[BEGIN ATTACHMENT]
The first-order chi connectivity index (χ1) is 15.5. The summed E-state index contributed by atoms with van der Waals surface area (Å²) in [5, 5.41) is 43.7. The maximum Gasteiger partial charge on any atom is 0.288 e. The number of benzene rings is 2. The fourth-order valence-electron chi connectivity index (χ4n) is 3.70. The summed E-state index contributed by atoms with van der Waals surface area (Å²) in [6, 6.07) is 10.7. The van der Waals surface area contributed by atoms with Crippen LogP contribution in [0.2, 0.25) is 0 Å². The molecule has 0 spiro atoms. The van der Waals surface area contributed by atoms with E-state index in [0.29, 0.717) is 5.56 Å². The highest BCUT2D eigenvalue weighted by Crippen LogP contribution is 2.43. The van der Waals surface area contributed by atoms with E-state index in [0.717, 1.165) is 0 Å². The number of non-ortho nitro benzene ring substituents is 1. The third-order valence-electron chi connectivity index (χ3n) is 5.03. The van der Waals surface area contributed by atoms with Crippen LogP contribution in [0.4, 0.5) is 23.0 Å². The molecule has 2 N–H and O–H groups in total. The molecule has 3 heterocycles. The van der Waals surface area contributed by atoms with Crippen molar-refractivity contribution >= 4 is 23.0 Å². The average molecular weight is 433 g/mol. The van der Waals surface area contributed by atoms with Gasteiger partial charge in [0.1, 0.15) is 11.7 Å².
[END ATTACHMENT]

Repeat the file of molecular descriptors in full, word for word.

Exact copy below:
The first-order chi connectivity index (χ1) is 15.5. The summed E-state index contributed by atoms with van der Waals surface area (Å²) in [5, 5.41) is 43.7. The maximum Gasteiger partial charge on any atom is 0.288 e. The number of benzene rings is 2. The fourth-order valence-electron chi connectivity index (χ4n) is 3.70. The summed E-state index contributed by atoms with van der Waals surface area (Å²) in [6, 6.07) is 10.7. The van der Waals surface area contributed by atoms with Crippen LogP contribution in [0.2, 0.25) is 0 Å². The molecule has 0 spiro atoms. The van der Waals surface area contributed by atoms with E-state index in [0.29, 0.717) is 5.56 Å². The highest BCUT2D eigenvalue weighted by Crippen LogP contribution is 2.43. The van der Waals surface area contributed by atoms with E-state index in [0.717, 1.165) is 0 Å². The number of non-ortho nitro benzene ring substituents is 1. The third-order valence-electron chi connectivity index (χ3n) is 5.03. The van der Waals surface area contributed by atoms with Crippen LogP contribution in [0.4, 0.5) is 23.0 Å². The molecule has 2 N–H and O–H groups in total. The molecule has 3 heterocycles. The van der Waals surface area contributed by atoms with Crippen molar-refractivity contribution >= 4 is 23.0 Å². The average molecular weight is 433 g/mol. The van der Waals surface area contributed by atoms with Gasteiger partial charge in [0.1, 0.15) is 11.7 Å².